Once read, you will see the OIG does not only look at procedural issues as indicated by Ms. Murphy yesterday.
These reports are found on the OIG public facing website.
I found four reports that include the statement, "This review is one in a series of five VA OIG reports regarding VBA’s quality assurance program." Here are those four reports, with a selected quote from each report.
The Systematic Technical Accuracy Review Program Has Not Adequately Identified and Corrected Claims-Processing Deficiencies, Report #19-07059-169 (22 Jul 2020), https://www.va.gov/oig/pubs/VAOIG-19-07059-169.pdf
"The OIG team examined a statistical sample of 100 claims from which it estimated that about 55 percent of claims had deficiencies, including:
· Benefit-entitlement errors that could affect veterans’ disability compensation payments, and
· Procedural deficiencies such as having to report for an unnecessary examination."
Deficiencies in the Quality Review Team Program, Report #19-07054-174 (22 Jul 2020), https://www.va.gov/oig/pubs/VAOIG-19-07054-174.pdf
"The OIG found that QRT specialists did not identify a significant number of claims-processing errors that should have been identified. Based on a statistical sample, the OIG estimated that 9,900 of the 28,400 quality reviews (35 percent) completed during the review period contained missed claims-processing errors that should have been identified."
Site Visit Program Can Do More to Improve Nationwide Claims Processing, Report #19-07062-230 (18 Aug 2020), https://www.va.gov/oig/pubs/VAOIG-19-07062-230.pdf
"Limitations with VBA’s oversight of the site visit program prevented it from driving nationwide improvements in disability claims processing. ... The deputy under secretary for field operations expected regional office managers to be aware of issues raised in other regional office site visit reports, but no written policy required managers to review or address error trends."
Greater Consistency Study Participation and Use of Results Could Improve Claims Processing Nationwide, Report #19-07062-255 (29 Sep 2020), https://www.va.gov/oig/pubs/VAOIG-19-07062-255.pdf
"The OIG concluded that with VBA’s emphasis on production, which can undermine overall accuracy, it is especially important for the Office of Field Operations to require regional office managers to follow up on the results of consistency studies taken by their personnel and take corrective action as needed. By not following up on the consistency study results, the Office of Field Operations has not taken advantage of available options to improve staff performance."
Here are links to relevant material (all PDF documents):
VA's Misleading "Accuracy" Metric (the 5-page PDF document I mentioned in my letter)
Here is a quote about research on the Board of Veterans Appeals (BVA) quality assurance program and its misleading "accuracy" numbers.
Measuring accuracy or gaming statistics?
The reasons for the ineffectiveness, [Stanford Professor] Ho explained, are the cross-purposes of quality review. The same agency charged with its own quality review faces a competing interest in trying to keep case numbers and accuracy high for its performance measures, which in turn affect its funding allocations. For over a decade, the BVA has published and touted its “accuracy rate” to Congress and the public as being between 91 and 95 percent.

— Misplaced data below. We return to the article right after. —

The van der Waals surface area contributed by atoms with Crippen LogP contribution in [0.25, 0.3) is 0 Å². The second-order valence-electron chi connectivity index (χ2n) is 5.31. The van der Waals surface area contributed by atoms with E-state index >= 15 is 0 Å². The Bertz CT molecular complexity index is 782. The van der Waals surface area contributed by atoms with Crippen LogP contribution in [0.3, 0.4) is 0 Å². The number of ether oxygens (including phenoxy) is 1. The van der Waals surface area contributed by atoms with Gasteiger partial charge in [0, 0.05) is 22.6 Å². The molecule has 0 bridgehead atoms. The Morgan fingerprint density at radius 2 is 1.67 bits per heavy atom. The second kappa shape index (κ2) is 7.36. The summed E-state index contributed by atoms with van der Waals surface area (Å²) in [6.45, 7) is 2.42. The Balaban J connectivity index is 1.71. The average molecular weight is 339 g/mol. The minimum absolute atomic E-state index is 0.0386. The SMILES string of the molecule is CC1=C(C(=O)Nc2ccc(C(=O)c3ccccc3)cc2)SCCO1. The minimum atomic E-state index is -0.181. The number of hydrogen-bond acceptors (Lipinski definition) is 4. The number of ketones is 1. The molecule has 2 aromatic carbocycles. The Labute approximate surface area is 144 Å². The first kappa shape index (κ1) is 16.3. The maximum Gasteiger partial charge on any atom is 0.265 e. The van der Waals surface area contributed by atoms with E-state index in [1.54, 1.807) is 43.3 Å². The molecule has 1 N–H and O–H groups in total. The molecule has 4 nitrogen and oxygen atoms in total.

In their analysis, however, researchers found that BVA deployed an extremely deferential way of counting errors, inflating the agency’s measure of accuracy. When the quality review team deemed the decision error-free and the case was appealed further, it was still remanded – sent back to the agency – nearly three-fourths of the time.
“It is well-known in the social science literature that creating your own performance measures poses conflicts of interest,” Ho said. “We found that over time, the quality review process was used to generate the appearance of effectiveness [rather] than to actually improve performance.” [emphasis added]
That quote is from:
Wong, May. "New Research Finds Flaws in Veterans' Claims System." Stanford Institute for Economic Policy Research (6 Mar 2019).
Here is the citation for the research article:
Ho, Daniel E., Cassandra Handan-Nader, David Ames, and David Marcus. "Quality Review of Mass Adjudication: A Randomized Natural Experiment at the Board of Veterans Appeals, 2003–16." Journal of Law, Economics, and Organization 35, no. 2 (2019): 239-288. https://doi.org/10.1093/jleo/ewz001 [paywall]
An author's prepublication copy of the article is available here:
Ames, David, Cassandra Handan-Nader, Daniel E. Ho, and David Marcus. "Due Process and Mass Adjudication: Crisis and Reform." Stanford Law Review 72, no. 1, 1–78 (January 2020).
The next meeting of the Advisory Committee on Disability Compensation is scheduled for:
Tuesday, 22 June 2021 from 0900 to 1200 EDT; and
Wednesday, 23 June 2021 from 0900 to 1200 EDT.
Both sessions last for three hours, beginning at 9:00 AM Eastern Daylight Time (EDT) and concluding at 12:00 noon EDT.
→ See the chart below for the start time in your location.
You can listen to the Committee Meeting (on both dates) by calling
800-767-1750, and then enter this access code: 75937#
Update (18 May 2021): The call-in number for those who would like to listen to the meeting is 1– 404–397–1596; access code: 199 374 5143.
Reference: Advisory Committee on Disability Compensation, Notice of Meeting, Amended, 86 Fed. Reg. 26605 (May 14, 2021), https://www.federalregister.gov/documents/2021/05/14/2021-10193/advisory-committee-on-disability-compensation-notice-of-meeting-amended